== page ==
PKU-UMich holds the second session of Teaching Development Webinar

Peking: On October 27, co-organized by PKU Office of International Relations, PKU Center for Excellent Teaching and Learning and the University of Michigan’s Center for Research on Learning and Teaching (CRLT), the second session of PKU-UMich Teaching Development Webinar was held with the theme of “The Study of the Best University Teaching Practice and Inclusive Teaching”. The webinar aims to promote the exchanges and cooperation with international universities, strengthen the sustainable development of teaching competence, and enhance education quality.

At the webinar, Dr. Deborah Meizlish and Dr. Whitney Peoples from CRLT were invited to give lectures. More than 100 faculty members from Peking University and other universities participated in the event online.

Dr. Meizlish pointed out that teachers should know the background of their students in the early phase of learning – who your students are, where they come from, what they have already known, and what they may concern. Dr. Meizlish also shared specific examples of how to enhance students’ motivation, which include identifying students’ purposes of learning, giving assignments like scenario simulation, letting students know the significance of learning, making them believe the possibility of being successful, providing accesses to success for all the students, providing them the opportunities to communicate with others, taking the advantage of peer pressure, and cultivating team spirit.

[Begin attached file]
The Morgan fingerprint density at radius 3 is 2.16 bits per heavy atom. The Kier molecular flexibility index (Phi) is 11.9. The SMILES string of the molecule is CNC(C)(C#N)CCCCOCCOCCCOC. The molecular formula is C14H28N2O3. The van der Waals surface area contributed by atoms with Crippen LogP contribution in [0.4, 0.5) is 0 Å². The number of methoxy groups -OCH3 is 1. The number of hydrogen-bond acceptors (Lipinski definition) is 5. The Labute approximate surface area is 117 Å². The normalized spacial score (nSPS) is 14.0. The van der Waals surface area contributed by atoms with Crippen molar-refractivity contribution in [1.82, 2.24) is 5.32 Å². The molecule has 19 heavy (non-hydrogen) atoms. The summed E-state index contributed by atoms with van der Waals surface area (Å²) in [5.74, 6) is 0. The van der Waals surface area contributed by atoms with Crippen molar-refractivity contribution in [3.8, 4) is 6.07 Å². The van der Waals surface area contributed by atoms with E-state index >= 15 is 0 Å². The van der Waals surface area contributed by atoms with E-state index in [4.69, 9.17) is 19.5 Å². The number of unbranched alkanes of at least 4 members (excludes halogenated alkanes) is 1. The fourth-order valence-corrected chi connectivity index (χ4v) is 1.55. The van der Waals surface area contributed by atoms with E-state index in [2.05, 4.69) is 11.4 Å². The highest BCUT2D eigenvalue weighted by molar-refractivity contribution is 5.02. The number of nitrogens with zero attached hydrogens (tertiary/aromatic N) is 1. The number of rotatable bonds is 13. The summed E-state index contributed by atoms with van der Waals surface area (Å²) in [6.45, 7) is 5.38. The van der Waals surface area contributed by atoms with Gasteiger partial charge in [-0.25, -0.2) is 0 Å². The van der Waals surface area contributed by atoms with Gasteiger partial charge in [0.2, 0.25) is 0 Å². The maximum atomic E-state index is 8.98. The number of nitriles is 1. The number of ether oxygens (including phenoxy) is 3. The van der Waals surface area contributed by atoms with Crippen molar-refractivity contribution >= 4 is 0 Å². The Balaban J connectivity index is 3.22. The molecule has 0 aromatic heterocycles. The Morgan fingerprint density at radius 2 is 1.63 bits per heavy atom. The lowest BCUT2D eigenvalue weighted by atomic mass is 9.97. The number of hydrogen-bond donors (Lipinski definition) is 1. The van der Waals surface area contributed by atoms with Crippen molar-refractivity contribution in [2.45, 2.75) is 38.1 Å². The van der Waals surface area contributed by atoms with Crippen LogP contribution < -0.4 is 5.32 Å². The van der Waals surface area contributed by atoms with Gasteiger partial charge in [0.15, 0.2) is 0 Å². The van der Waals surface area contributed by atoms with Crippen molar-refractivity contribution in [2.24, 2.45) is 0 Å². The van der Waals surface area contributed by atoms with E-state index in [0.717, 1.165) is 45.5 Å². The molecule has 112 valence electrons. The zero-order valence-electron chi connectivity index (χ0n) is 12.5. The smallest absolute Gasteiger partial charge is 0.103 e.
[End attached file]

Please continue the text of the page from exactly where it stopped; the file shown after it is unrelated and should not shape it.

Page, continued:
Dr. Peoples shared her experience in inclusive teaching. According to Dr. Peoples, inclusive teaching is to deliberately cultivate a learning environment where all students are treated equally, have equal access to learning, and feel welcome, valued and supported in their learning. She emphasized that inclusive teaching should attend to students’ personal and social identity, which is important in the cultural context of America. She also elaborated on the five principles of inclusive teaching – knowing the differences among students, structural interaction, scholarly community, transparency and flexibility.

After the lectures, the attendees were divided into 10 groups to discuss related topics and share their thoughts, and group leaders summarized and submitted what they had disccused.

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